No idea how much this will help, but I studied Russian at university and have dabbled in Koine Greek, Arabic and Hebrew, so I will share my experiences!
First things first: don't be scared of the script. It may be too late since I imagine you started already, but it bears repeating. These things take time to get used to, but alternate alphabets are not as difficult as they often appear as first. (I've often had to correct people and tell them that Cyrillic is by far and away the easiest thing about Russian
As far as I know Devanagari is a proper alphabet that represents the sounds of the languages the same way the Roman alphabet represents the sounds of many European languages. This might sound obvious, but it isn't always the case - with Hebrew, you have to know a certain amount of the language to be able to make intelligent guesses of the vowels, which in everyday life are not usually included in the writing. The fact that the Devanagari script will actually tell you how to say a word is a bonus, believe me
Reading and writing it: the obvious, practise a lot. The more practice, the more fluent and comfortable it will become.
When I was just starting to learn Cyrillic, the examples in the books were often brand names that had been rendered in such a way that the brand was familiar even though the letters were not, or words that had been adopted into Russian without being modified, so once one had figured out that it sounded like "corn flakes" or "hamburger", meaning became obvious. The next step also seemed obvious: figuring out how to write my own name and others' names in the script, even writing English sentences in Cyrillic, copying out Russian dialogue from our textbooks, etc.
It's also helpful to learn to recognise a few common and useful words - if you can spot the "ands" and "buts" in the text, it gives you something to hold on to, and it's iust so nice to spot something and realise you do know a little, even if at first it is only a little.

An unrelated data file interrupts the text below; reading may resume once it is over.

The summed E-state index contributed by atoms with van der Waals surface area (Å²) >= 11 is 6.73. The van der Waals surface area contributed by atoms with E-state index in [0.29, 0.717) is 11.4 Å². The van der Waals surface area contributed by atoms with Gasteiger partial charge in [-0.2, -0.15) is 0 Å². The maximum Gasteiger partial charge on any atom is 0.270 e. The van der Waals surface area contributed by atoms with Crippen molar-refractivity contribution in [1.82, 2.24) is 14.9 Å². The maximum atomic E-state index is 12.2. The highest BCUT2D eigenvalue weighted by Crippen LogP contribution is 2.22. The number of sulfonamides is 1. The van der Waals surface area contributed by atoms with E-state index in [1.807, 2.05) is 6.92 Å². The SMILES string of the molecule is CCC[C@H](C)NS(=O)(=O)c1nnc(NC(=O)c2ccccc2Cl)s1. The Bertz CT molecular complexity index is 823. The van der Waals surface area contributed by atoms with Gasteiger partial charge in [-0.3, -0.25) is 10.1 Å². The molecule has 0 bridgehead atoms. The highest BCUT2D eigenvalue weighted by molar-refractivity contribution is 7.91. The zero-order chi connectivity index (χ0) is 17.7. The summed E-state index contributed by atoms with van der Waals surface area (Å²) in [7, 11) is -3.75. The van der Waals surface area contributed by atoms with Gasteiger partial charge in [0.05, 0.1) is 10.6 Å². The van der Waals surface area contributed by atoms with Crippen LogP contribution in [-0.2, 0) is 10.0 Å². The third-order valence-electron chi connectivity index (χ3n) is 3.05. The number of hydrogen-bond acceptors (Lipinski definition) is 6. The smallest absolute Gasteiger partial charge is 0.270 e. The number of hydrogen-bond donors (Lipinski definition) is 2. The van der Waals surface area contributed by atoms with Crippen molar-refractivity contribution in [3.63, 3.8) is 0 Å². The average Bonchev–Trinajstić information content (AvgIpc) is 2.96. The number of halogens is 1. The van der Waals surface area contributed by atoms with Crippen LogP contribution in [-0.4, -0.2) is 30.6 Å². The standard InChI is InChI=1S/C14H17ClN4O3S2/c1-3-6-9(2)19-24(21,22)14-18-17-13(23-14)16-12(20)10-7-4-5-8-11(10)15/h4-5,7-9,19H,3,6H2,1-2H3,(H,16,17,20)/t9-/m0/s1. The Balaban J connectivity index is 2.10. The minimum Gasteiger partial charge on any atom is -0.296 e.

I do personally think that getting comfortable with writing it is really important. Obviously from the standpoint of writing anything in a given language, but also I think it is a really good way of getting the script into your head. Jot notes to yourself in it, challenge yourself to find really short pieces of the script (say, Hindi advertisements) and work out what the letters are and how you'd say it, even if you don't know what the words actually mean.
Just IMO, there's a confidence factor with being able to decipher and reproduce an alphabet that at first just looked like pretty squiggles that is a real boost for one's belief that the task is actually doable. I suppose it's a little like feeling you've learned a new code or secret, and it may seem silly but it really does feel good to look at what was once a bunch of curls and wibbles and be able to see sounds and words in there. With a script that seems so foreign, all progress and all achievements are worth celebrating and giving yourself a pat on the back over, even if it's just seeing Coca Cola in the script and being able to sound out those words.
I have a feeling I'm probably forgetting some really obvious tricks, if I think of anything else handy then I'll let you know. I hope it goes/is going really well and you're enjoying it and finding it less intimidating than at first. Devanagari is on my list of "scripts I must learn", as a language/alphabet enthusiast, I am quite jealous! Good luck and have fun